Cornwell et al. [16], Kumbhakar [17], and Battese and Coelli [18] suggest models in which the individual-heterogeneity effects are time-varying using the specification where is natural logarithm of GDP for the production efficiency model and is the natural logarithm of costs for the cost efficiency model, are the natural logarithm of the input quantities for the production efficiency model and the natural logarithm of the input prices for the cost efficiency model, and In (11), is the idiosyncratic error and is a time-varying panel specific term.

Cornwell et al. [16] assume a quadratic specification of the inefficiency term: which is simply an individual-specific slope variable. In addition to requiring us to estimate large number of parameters (, this specification does not allow decomposition of TFP into TC and TE when technical change is also captured by the time trend. Given that our objective is to decompose TFP growth into its components, this specification is inappropriate for this analysis. Kumbhakar [17], on the other hand, proposed that , where Depending on the values of the parameters, and , lies between zero and one and could be monotone decreasing (increasing) or convex (or concave). The alternative proposed by [18] is where is the last period in the th panel, is the decay parameter, , , and and are distributed independently of each other and are the covariates in the model. When , the degree of inefficiency decreases over time and when , the degree of inefficiency increases over time. Because is the last period, the last period for firm contains the base level of inefficiency for that firm. If , the level of inefficiency decays toward the base level. If , the level of inefficiency increases to the base level.

In these time-varying panel SF models, is the same across all units. The underlying assumption is similar to that of Schmidt and Sickles [8] in implying that time-invariant individual effects, if present, will be picked up by the time-varying inefficiency effect. This assumption is plausible in studies of firms within the same industry. However, individual heterogeneity is likely when we compare different subsectors.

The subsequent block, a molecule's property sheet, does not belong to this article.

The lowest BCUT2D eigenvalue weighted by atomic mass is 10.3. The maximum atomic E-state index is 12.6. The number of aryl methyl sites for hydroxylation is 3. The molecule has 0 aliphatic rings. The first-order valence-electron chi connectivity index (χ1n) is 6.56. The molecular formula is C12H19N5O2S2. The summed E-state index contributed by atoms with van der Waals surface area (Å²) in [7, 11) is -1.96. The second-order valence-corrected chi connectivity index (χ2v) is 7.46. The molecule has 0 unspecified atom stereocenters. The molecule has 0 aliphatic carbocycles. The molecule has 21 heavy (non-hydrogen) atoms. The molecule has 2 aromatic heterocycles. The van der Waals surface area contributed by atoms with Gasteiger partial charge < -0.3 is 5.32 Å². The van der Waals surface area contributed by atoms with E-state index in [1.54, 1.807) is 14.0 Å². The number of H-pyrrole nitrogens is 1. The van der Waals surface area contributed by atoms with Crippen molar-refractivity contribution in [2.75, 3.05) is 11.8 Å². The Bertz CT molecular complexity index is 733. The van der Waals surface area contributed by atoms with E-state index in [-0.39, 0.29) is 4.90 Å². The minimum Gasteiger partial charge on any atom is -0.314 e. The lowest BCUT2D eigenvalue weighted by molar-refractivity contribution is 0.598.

Greene [11] proposes a model that brings the above two frameworks together, suggesting the following model known as the “true” fixed effect: where . In this specification, both time-invariant individual-heterogeneity (the fixed effect) and the time-varying inefficiency effects are included. Greene [11] suggests that this can actually be estimated by including individual dummies along with the preferred specifications for the time-varying inefficiency term as suggested in (13)–(15), a method termed maximum likelihood dummy variable method (MLDV). This specification enables us to disentangle the time-varying efficiency and the time-invariant unit-specific heterogeneity effects and is feasible given that we have a few cross-section units (21) compared to time periods (47) in our data. However, in short panels, this approach may produce inconsistent variance estimates due to the incidental parameters problem. This has a critical impact on the SF analysis since an accurate estimation of inefficiency scores relies on the precision of these estimates. Belotti and Ilardi [19] show that the incidental variable problem vanishes in long panel (.

If the likelihood function is based on the assumption of the half-normal distribution of the inefficiency term, given , the conditional expected values of the inefficiency terms are computed as , where ; ; , and . On the other hand, if the exponential distribution is assumed, ; ; . Given , technical efficiency, , is defined either as following Jondrow et al. [20] or as following Battese and Ceolli [15].